Okay, so I don’t mean exposure in the sense of ‘please do all this work for us for free, you’ll get exposure!‘ – though that’s definitely also awful. What I mean in this case is exposing yourself to your triggers. Diving headfirst into situations that you know are difficult for you, whether that’s because of your mental health or otherwise.
Here’s the thing: too much is too much.
I went to a roleplaying event last weekend, which for me is always – well, a lot. If I’m playing, it’s not so bad. I have the capacity to pick my character according to what I’m comfortable doing on any given weekend. The ability to control whether I hang around or walk off for a bit when it’s getting too much.
When I’m monstering/crewing – which means being NPCs, the people that those players meet or fight – I don’t have those luxuries. I have to play the parts I’m given, when they’re needed. The times when we’re not playing parts, I have to sit ready with the rest of the crew.
I always know the vast majority of people at events, and they’re generally all my friends. But it’s still exhausting being around them. Yes, I find strangers a lot more tiring to exist near. But it still happens even with people I know incredibly well.
So I’m going through things and kinda enjoying it but also getting very, very tired.
On the way home to sleep after the second night, I was so exhausted and strung out that I spent the entire journey home complaining. I was grouchy, grumpy and awful. This was interspersed with me wailing “I’m sorry I’m so grumpy”, followed by a pause, followed by me complaining again.
Nothing I was complaining about was catastrophically terrible, nor necessarily in need of fixing. But I was so anxious that I had gotten into this state of only seeing the negative in everything. I couldn’t remember the good things anymore and could only focus on how things hadn’t gone right.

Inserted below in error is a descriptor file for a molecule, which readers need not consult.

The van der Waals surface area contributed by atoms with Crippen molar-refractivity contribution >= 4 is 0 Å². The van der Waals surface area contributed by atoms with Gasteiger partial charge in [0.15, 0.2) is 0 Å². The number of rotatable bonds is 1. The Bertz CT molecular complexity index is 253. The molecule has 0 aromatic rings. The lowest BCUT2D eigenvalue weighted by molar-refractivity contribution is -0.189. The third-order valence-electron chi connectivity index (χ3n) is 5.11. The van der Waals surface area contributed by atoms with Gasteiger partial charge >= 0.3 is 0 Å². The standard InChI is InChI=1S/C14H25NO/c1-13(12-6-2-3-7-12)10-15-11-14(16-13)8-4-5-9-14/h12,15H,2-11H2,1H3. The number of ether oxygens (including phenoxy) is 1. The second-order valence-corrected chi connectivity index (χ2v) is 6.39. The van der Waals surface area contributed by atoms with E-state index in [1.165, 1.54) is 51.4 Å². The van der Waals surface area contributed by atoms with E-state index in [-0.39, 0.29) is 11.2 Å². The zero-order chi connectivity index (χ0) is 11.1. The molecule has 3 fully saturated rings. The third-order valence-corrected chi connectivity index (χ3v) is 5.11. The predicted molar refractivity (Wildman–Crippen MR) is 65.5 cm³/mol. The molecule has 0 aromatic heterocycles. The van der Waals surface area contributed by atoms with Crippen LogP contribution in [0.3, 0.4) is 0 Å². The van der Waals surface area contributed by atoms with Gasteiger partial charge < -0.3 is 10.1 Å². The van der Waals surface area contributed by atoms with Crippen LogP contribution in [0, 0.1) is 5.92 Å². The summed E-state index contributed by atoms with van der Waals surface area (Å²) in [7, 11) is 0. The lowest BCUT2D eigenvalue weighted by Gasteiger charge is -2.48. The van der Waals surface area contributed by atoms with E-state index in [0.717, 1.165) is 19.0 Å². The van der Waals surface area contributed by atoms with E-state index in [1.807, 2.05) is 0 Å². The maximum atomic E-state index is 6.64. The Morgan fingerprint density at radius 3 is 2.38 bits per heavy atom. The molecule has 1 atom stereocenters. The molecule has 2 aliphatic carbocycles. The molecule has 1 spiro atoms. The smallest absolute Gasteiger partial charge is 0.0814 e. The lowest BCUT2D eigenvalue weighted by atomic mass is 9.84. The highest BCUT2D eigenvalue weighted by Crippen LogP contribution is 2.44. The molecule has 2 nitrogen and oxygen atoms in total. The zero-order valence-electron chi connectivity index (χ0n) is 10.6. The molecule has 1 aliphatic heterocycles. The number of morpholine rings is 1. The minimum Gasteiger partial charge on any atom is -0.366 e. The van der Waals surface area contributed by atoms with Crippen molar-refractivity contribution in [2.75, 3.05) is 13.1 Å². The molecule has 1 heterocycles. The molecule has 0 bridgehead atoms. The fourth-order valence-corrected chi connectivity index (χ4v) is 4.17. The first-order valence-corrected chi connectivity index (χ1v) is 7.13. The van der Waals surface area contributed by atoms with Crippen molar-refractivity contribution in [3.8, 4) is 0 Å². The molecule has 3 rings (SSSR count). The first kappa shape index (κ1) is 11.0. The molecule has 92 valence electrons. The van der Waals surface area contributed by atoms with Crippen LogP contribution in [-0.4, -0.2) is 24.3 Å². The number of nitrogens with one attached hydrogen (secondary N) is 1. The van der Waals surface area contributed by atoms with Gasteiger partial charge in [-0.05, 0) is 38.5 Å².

I didn’t have a panic attack in the end, but I spent that entire drive feeling like I was going to. Ultimately, fortunately, I think my body was too exhausted to go through with it.
It’s this inability to see the situation clearly that makes this exposure too much.
If I want to challenge myself and come out of it better, I need to be able to see clearly what’s happened.
I’m not going to benefit from putting myself through something difficult if all I can think of when I get out of it is that a hundred things went wrong. I need to be able to think: hey, it was tough but I really enjoyed this part! Not: it was hideous and also I forgot these key bits of information, screwed up this accent, and also said this embarrassing thing.
I’m already scared of people. If I’m going to expose myself to being around people then I need to get something positive out of it. That positivity is what will challenge my anxiety. Negative thoughts will only serve to exacerbate it.
The difficulty is – I don’t know when something is going to be too much.
Because I’ve been on roleplaying events with a lot of exposure to other people, including people I don’t know as well, where I’ve had incredibly positive experiences. But I can’t always control or predict when an event is going to be like that rather than like this.
This event was good. People really enjoyed it, engaged with it, there was a general feeling that it had all gone well. They were complimentary, though I found this difficult because in several cases the compliments were about things that I was and remain 100% certain I did badly. But I felt so anxious coming out of it that I can’t tell you if I had a good time or not. All I can remember is the bad things.
Does that mean I’m going to stop going to events like this? No, but at the same time I am kind of glad that I’ve got a few months without one. Maybe I just wasn’t quite ready for this sort of exposure after the terrible start to the year. If that’s the case, a couple of extra months between then and taking a risk will really help.
For now, it’s just a case of being kind to myself until I can shake the feeling of failure.
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